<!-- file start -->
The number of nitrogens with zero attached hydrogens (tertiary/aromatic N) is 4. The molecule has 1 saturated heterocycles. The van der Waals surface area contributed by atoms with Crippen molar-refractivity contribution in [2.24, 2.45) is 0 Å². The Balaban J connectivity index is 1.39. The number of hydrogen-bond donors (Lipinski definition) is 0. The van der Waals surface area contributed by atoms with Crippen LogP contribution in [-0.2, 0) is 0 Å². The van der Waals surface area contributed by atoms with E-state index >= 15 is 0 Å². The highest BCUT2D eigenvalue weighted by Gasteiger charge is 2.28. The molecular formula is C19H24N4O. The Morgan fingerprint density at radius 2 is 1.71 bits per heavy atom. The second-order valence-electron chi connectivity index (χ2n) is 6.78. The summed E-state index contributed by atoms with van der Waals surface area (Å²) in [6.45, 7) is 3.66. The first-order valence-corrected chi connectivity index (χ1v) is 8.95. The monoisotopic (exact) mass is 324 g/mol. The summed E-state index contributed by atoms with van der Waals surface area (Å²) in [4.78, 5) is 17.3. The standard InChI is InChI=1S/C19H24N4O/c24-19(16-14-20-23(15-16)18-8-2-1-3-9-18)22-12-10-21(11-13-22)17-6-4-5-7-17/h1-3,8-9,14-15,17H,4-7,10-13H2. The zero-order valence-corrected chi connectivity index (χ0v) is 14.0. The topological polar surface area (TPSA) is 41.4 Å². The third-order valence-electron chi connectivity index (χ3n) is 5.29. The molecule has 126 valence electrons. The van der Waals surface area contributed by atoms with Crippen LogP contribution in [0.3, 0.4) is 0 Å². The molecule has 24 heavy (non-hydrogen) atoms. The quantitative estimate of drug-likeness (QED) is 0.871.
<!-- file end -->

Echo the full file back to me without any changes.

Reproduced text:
The number of nitrogens with zero attached hydrogens (tertiary/aromatic N) is 4. The molecule has 1 saturated heterocycles. The van der Waals surface area contributed by atoms with Crippen molar-refractivity contribution in [2.24, 2.45) is 0 Å². The Balaban J connectivity index is 1.39. The number of hydrogen-bond donors (Lipinski definition) is 0. The van der Waals surface area contributed by atoms with Crippen LogP contribution in [-0.2, 0) is 0 Å². The van der Waals surface area contributed by atoms with E-state index >= 15 is 0 Å². The highest BCUT2D eigenvalue weighted by Gasteiger charge is 2.28. The molecular formula is C19H24N4O. The Morgan fingerprint density at radius 2 is 1.71 bits per heavy atom. The second-order valence-electron chi connectivity index (χ2n) is 6.78. The summed E-state index contributed by atoms with van der Waals surface area (Å²) in [6.45, 7) is 3.66. The first-order valence-corrected chi connectivity index (χ1v) is 8.95. The monoisotopic (exact) mass is 324 g/mol. The summed E-state index contributed by atoms with van der Waals surface area (Å²) in [4.78, 5) is 17.3. The standard InChI is InChI=1S/C19H24N4O/c24-19(16-14-20-23(15-16)18-8-2-1-3-9-18)22-12-10-21(11-13-22)17-6-4-5-7-17/h1-3,8-9,14-15,17H,4-7,10-13H2. The zero-order valence-corrected chi connectivity index (χ0v) is 14.0. The topological polar surface area (TPSA) is 41.4 Å². The third-order valence-electron chi connectivity index (χ3n) is 5.29. The molecule has 126 valence electrons. The van der Waals surface area contributed by atoms with Crippen LogP contribution in [0.3, 0.4) is 0 Å². The molecule has 24 heavy (non-hydrogen) atoms. The quantitative estimate of drug-likeness (QED) is 0.871.